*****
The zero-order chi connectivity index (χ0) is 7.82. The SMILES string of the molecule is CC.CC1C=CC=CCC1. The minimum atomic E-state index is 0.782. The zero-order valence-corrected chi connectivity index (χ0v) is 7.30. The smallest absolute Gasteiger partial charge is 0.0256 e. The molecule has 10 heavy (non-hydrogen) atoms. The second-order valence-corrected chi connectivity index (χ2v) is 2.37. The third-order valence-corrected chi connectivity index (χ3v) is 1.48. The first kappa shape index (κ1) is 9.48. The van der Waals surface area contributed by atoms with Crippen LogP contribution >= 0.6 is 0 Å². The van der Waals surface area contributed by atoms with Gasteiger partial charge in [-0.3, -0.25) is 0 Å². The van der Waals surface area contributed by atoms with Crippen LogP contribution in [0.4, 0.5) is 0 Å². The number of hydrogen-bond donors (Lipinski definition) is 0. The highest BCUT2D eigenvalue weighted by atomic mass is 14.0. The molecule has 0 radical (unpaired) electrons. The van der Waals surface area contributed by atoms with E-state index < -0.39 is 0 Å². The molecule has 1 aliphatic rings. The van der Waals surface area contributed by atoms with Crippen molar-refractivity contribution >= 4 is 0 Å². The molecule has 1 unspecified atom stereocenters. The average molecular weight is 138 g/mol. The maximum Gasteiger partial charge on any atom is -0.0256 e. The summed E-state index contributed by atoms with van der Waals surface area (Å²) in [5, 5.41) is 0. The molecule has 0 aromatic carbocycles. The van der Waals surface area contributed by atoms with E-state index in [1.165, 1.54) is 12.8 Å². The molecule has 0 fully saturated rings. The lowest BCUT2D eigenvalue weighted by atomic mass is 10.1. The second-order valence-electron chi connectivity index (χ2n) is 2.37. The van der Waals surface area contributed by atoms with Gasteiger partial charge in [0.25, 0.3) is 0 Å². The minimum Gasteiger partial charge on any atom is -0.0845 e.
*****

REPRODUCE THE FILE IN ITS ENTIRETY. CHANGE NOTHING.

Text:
The zero-order chi connectivity index (χ0) is 7.82. The SMILES string of the molecule is CC.CC1C=CC=CCC1. The minimum atomic E-state index is 0.782. The zero-order valence-corrected chi connectivity index (χ0v) is 7.30. The smallest absolute Gasteiger partial charge is 0.0256 e. The molecule has 10 heavy (non-hydrogen) atoms. The second-order valence-corrected chi connectivity index (χ2v) is 2.37. The third-order valence-corrected chi connectivity index (χ3v) is 1.48. The first kappa shape index (κ1) is 9.48. The van der Waals surface area contributed by atoms with Crippen LogP contribution >= 0.6 is 0 Å². The van der Waals surface area contributed by atoms with Gasteiger partial charge in [-0.3, -0.25) is 0 Å². The van der Waals surface area contributed by atoms with Crippen LogP contribution in [0.4, 0.5) is 0 Å². The number of hydrogen-bond donors (Lipinski definition) is 0. The highest BCUT2D eigenvalue weighted by atomic mass is 14.0. The molecule has 0 radical (unpaired) electrons. The van der Waals surface area contributed by atoms with E-state index < -0.39 is 0 Å². The molecule has 1 aliphatic rings. The van der Waals surface area contributed by atoms with Crippen molar-refractivity contribution >= 4 is 0 Å². The molecule has 1 unspecified atom stereocenters. The average molecular weight is 138 g/mol. The maximum Gasteiger partial charge on any atom is -0.0256 e. The summed E-state index contributed by atoms with van der Waals surface area (Å²) in [5, 5.41) is 0. The molecule has 0 aromatic carbocycles. The van der Waals surface area contributed by atoms with E-state index in [1.165, 1.54) is 12.8 Å². The molecule has 0 fully saturated rings. The lowest BCUT2D eigenvalue weighted by atomic mass is 10.1. The second-order valence-electron chi connectivity index (χ2n) is 2.37. The van der Waals surface area contributed by atoms with Gasteiger partial charge in [0.25, 0.3) is 0 Å². The minimum Gasteiger partial charge on any atom is -0.0845 e.